§ 13. Chris Bryant (Rhondda) (Lab)
What assessment he has made of how progress in tackling child poverty in the UK compares with developments in other European Union member states. 
§ The Secretary of State for Work and Pensions (Mr. Andrew Smith)
In 1997, the UK had a higher proportion of children living in low-income households 526 than any other EU member state. Since then the UK has made substantial progress, narrowing the gap between the UK and EU averages from 8 percentage points in 1997 to 5 percentage points in 2001, and moving up the EU league table. The extra spending announced by my right hon. Friend the Chancellor of the Exchequer in his pre-Budget report will enable us to achieve still more as we tackle child poverty.
§ Chris Bryant
As my right hon. Friend will know, everyone is delighted that we have stopped languishing at the bottom of the league, but we are still only 11th: we are still falling behind the whole of Scandinavia, France, Germany and Greece. There is much on the agenda that will change that, but do we still need to learn lessons from our European Union colleagues?
§ Mr. Smith
As I have said, we had already made good progress by 2001, and I am confident that the other steps we have taken—not least the increase of £3.50 a week in the child element of the tax credit, benefiting more than 7 million poor children—will enable us to make further progress.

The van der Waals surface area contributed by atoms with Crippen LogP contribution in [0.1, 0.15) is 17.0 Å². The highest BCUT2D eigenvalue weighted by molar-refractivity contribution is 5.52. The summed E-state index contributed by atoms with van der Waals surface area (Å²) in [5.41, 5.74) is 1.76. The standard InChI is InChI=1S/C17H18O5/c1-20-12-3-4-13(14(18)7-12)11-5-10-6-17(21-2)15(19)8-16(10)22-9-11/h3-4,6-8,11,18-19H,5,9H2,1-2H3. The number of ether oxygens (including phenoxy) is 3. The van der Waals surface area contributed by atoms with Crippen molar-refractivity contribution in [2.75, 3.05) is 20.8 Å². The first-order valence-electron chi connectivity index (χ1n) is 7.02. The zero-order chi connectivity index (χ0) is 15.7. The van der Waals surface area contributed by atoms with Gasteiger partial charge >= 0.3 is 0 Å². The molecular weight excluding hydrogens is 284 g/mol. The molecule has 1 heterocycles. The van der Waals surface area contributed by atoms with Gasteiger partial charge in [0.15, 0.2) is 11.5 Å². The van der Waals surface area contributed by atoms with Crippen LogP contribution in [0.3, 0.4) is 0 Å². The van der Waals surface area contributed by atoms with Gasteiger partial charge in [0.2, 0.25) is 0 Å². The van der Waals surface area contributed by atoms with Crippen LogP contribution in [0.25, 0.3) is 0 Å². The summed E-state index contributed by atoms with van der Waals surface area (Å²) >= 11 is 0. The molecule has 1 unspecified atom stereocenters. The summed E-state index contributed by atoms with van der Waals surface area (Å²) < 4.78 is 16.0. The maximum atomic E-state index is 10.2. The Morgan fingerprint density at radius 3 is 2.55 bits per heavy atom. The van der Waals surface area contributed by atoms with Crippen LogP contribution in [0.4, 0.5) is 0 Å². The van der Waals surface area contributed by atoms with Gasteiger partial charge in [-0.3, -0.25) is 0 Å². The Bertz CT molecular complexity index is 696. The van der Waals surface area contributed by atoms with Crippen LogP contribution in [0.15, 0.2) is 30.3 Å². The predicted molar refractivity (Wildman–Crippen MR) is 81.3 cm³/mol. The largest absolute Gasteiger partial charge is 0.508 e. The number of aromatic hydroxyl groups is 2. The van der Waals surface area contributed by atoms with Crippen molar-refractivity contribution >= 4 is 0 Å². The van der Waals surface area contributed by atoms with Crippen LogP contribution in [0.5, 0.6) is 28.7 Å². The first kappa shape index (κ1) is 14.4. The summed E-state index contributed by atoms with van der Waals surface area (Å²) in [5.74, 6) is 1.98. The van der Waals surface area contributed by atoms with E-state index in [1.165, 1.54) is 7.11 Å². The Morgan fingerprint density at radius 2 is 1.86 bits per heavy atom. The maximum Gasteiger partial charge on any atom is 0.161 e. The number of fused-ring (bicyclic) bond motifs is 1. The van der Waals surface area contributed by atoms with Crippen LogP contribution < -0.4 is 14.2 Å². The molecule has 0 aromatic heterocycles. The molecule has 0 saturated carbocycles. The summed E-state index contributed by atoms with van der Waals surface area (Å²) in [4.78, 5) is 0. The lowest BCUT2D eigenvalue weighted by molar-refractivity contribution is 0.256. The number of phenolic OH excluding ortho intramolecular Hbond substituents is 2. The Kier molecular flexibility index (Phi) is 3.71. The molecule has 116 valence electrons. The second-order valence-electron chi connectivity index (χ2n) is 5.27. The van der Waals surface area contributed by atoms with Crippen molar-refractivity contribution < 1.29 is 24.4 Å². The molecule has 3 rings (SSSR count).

Of course we can learn from other European countries, just as they have much to learn from us about labour market flexibility. Social solidarity and fellow feeling for all citizens in our country—the feeling that poverty, particularly child poverty, is an evil that must be eliminated—should mobilise public opinion not just among those who support our party, but among those who support all parties in the House.
§ 16. Ms Gisela Stuart (Birmingham, Edgbaston) (Lab)
What assessment he has made of progress in reducing child poverty. 
§ 17. Hugh Bayley (City of York) (Lab)
What progress the Government has made in reducing the number of children living in poverty; and what measures it will take to reduce it further. 
§ The Parliamentary Under-Secretary of State for Work and Pensions (Mr. Chris Pond)
As a result of our policies, there are now half a million fewer children living on relatively low incomes than in 1997. Had we done nothing, a million and a half more children would have been in poverty. We are on course to meet our target to reduce the number of children in low-income households by a quarter by 2004–05.
§ Mr. Pond
As my hon. Friend knows, our child support reforms have led to a considerable increase in the number of parents with care who receive the premium. The figures are available in the Library—[Interruption]—but no, not in my briefing.
My hon. Friend also knows that the purpose of the reforms is to make a real contribution to the meeting of our target for dealing with child poverty.
§ Hugh Bayley
When does the Department intend to spend the extra £1 billion announced in the pre-Budget 527 report on measures to reduce child poverty? What impact does he think those extra measures will have in reducing the number of children living in poverty?
§ Mr. Pond
My right hon. Friend the Secretary of State has already mentioned the £3.50 increase in the child element of the tax credit, which will benefit more than 7 million children. That means that total spending on financial support for children will have increased by £10 billion in real terms since 1997, which we expect to help us achieve our public service agreement target of reducing the number of children in low-income households by a quarter by 2004–05.